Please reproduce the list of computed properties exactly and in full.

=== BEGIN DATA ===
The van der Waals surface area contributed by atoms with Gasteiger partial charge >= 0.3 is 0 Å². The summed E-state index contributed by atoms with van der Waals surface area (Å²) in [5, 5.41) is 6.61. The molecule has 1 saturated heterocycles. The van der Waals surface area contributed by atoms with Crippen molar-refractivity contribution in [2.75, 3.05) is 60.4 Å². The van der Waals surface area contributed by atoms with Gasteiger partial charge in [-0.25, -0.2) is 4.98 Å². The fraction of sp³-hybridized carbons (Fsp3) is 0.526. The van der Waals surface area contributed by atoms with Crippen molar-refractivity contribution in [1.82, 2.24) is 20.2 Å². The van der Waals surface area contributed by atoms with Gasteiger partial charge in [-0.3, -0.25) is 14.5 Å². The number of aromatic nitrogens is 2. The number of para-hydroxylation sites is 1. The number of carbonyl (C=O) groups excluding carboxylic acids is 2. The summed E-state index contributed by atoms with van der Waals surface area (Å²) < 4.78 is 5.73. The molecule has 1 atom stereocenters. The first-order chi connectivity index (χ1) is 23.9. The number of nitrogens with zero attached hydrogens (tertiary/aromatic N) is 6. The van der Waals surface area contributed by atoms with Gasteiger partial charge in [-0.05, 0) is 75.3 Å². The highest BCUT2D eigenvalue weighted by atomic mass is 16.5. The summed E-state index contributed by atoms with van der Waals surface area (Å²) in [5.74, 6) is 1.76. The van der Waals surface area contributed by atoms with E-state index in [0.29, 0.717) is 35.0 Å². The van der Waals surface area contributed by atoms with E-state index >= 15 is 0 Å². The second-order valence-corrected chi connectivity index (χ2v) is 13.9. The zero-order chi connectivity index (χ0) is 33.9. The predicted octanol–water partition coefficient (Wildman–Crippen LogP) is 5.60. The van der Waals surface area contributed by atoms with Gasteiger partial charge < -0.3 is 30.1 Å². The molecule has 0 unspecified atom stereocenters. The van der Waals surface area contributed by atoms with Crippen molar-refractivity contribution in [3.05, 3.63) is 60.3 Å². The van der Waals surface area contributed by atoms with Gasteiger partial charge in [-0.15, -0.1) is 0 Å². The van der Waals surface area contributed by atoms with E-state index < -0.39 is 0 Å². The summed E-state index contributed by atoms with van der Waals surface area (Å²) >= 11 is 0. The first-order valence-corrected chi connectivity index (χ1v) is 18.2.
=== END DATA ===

The van der Waals surface area contributed by atoms with Gasteiger partial charge >= 0.3 is 0 Å². The summed E-state index contributed by atoms with van der Waals surface area (Å²) in [5, 5.41) is 6.61. The molecule has 1 saturated heterocycles. The van der Waals surface area contributed by atoms with Crippen molar-refractivity contribution in [2.75, 3.05) is 60.4 Å². The van der Waals surface area contributed by atoms with Gasteiger partial charge in [-0.25, -0.2) is 4.98 Å². The fraction of sp³-hybridized carbons (Fsp3) is 0.526. The van der Waals surface area contributed by atoms with Crippen molar-refractivity contribution in [1.82, 2.24) is 20.2 Å². The van der Waals surface area contributed by atoms with Gasteiger partial charge in [-0.3, -0.25) is 14.5 Å². The number of aromatic nitrogens is 2. The number of para-hydroxylation sites is 1. The number of carbonyl (C=O) groups excluding carboxylic acids is 2. The summed E-state index contributed by atoms with van der Waals surface area (Å²) < 4.78 is 5.73. The molecule has 1 atom stereocenters. The first-order chi connectivity index (χ1) is 23.9. The number of nitrogens with zero attached hydrogens (tertiary/aromatic N) is 6. The van der Waals surface area contributed by atoms with Gasteiger partial charge in [-0.05, 0) is 75.3 Å². The highest BCUT2D eigenvalue weighted by atomic mass is 16.5. The summed E-state index contributed by atoms with van der Waals surface area (Å²) in [5.74, 6) is 1.76. The van der Waals surface area contributed by atoms with E-state index in [0.29, 0.717) is 35.0 Å². The van der Waals surface area contributed by atoms with E-state index >= 15 is 0 Å². The second-order valence-corrected chi connectivity index (χ2v) is 13.9. The zero-order chi connectivity index (χ0) is 33.9. The predicted octanol–water partition coefficient (Wildman–Crippen LogP) is 5.60. The van der Waals surface area contributed by atoms with Gasteiger partial charge < -0.3 is 30.1 Å². The molecule has 0 unspecified atom stereocenters. The van der Waals surface area contributed by atoms with Crippen molar-refractivity contribution in [3.05, 3.63) is 60.3 Å². The van der Waals surface area contributed by atoms with Gasteiger partial charge in [-0.15, -0.1) is 0 Å². The van der Waals surface area contributed by atoms with E-state index < -0.39 is 0 Å². The summed E-state index contributed by atoms with van der Waals surface area (Å²) >= 11 is 0. The first-order valence-corrected chi connectivity index (χ1v) is 18.2.